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Thursday, October 22, 2009


Two weekends ago I was invited out to the Hampton's by my colleague Jen. Not only did I get to stay at her amazing home, in Sag Harbor, we also got to attend three films at the Hampton's International Film Festival.  Our friend, Erin, had mentioned HIFF one day and said she was going.  We decided we needed to go too.  If Erin had not mentioned it, we would never have known about it.  So, thank you Erin.  

We had an incredible time and actually got to meet some of the amazing people who helped make this film festival happen.  There we so many great films to choose from but we seemed to have an easy time deciding on which films we wanted to see.  The dates and times worked out perfectly with our social schedule, which included walks on the beach, yoga, retail therapy and brunch, lunch and dinners. 

 The first film we saw was Millennium: The Girl with the Dragon Tattoo, which is also known as Men Who Hate Women in Europe (the title was changed when it was published in the US).  I had just bought the book but when Jen expressed her want to see it, I was easily convinced.  We arrived in the Hampton's on Saturday and made a quick stop at the beach before heading home to change, enjoy a quick glass of wine and head to Montauk for dinner at the Harvest.  

After our amazing dinner, which we ended up sharing with some great characters  (seriously) we headed the two blocks to the Montauk Movie Theater.  Neither of us knew much about the plot. What we did know, was the movie was two and a half hours long.  We were both hoping we could stay awake with our full belly's of wine and food to see the end.  Plus, it was subtitled; the movie is in Swedish.

I don't know what we were worried about. The movie was amazing.  It was the first U.S. premiere and we were very glad to be a part of it.  The director was there. He did a Q&A after the movie.  He also told us this was the highest grossing movie in Europe of all time.  We understood why.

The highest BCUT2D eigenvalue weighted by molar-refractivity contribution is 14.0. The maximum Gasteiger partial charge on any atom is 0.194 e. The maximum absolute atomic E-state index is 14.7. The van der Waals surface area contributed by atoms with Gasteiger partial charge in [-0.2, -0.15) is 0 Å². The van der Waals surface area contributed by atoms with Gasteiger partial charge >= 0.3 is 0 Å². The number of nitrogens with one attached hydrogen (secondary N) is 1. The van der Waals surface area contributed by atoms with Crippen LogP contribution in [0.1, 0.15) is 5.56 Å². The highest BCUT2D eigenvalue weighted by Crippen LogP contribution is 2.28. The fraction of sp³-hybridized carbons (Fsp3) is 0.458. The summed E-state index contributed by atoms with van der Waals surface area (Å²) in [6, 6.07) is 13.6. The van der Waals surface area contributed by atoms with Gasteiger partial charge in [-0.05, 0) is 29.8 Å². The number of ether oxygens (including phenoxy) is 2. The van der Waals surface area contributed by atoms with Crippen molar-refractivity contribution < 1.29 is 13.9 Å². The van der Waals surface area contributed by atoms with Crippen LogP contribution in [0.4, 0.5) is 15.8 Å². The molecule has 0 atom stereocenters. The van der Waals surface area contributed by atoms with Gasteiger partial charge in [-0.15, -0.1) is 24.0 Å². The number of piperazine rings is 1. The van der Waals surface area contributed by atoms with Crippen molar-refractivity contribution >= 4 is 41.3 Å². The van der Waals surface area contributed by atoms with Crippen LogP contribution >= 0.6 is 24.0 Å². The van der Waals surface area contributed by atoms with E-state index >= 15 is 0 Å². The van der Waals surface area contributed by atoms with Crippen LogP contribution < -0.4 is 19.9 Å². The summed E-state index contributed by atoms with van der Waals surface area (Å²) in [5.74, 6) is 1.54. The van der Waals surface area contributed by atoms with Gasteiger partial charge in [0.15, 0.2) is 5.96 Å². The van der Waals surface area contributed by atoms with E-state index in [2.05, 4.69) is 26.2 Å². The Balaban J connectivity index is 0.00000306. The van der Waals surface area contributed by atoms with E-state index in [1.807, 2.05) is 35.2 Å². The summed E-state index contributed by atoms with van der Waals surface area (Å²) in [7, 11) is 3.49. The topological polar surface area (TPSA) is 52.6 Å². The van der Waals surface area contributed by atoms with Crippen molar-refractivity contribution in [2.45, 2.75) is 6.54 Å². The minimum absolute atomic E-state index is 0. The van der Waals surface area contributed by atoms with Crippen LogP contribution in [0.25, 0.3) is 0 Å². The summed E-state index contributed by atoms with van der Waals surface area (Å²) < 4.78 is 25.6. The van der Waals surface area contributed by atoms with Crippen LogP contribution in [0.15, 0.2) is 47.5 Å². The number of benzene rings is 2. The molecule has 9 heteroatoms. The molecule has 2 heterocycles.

The characters were well cast and the story was incredible.  There were a few rough parts including one rape scene.  It was interesting however, at the end when the director was answering questions, someone asked about filming the scene and he answered by saying showed more of the preparation of the rape than the actual rape itself on purpose.  He felt this gave a more realistic image of the event.  He was quite right.  I didn't even realize until after he said it.  It was very hard to watch. 

I highly recommend this movie and the book, which I am currently in the process of reading.  The second book is already out in hardcover in the US and the second movie is already out in Europe. The third movie is being released this November in Europe.  I am eager to finish this book and start on the second,  The Girl who Played with Fire.


 Choosing our second film was a no brainer. It is about well known architect I.M. Pei. We were very excited to see this film, which was a documentary on the design and building of the Museum of Islamic Art in Doha, Qatar. We were also very excited to walk in the theater and see I.M. Pei himself standing right there in front of us.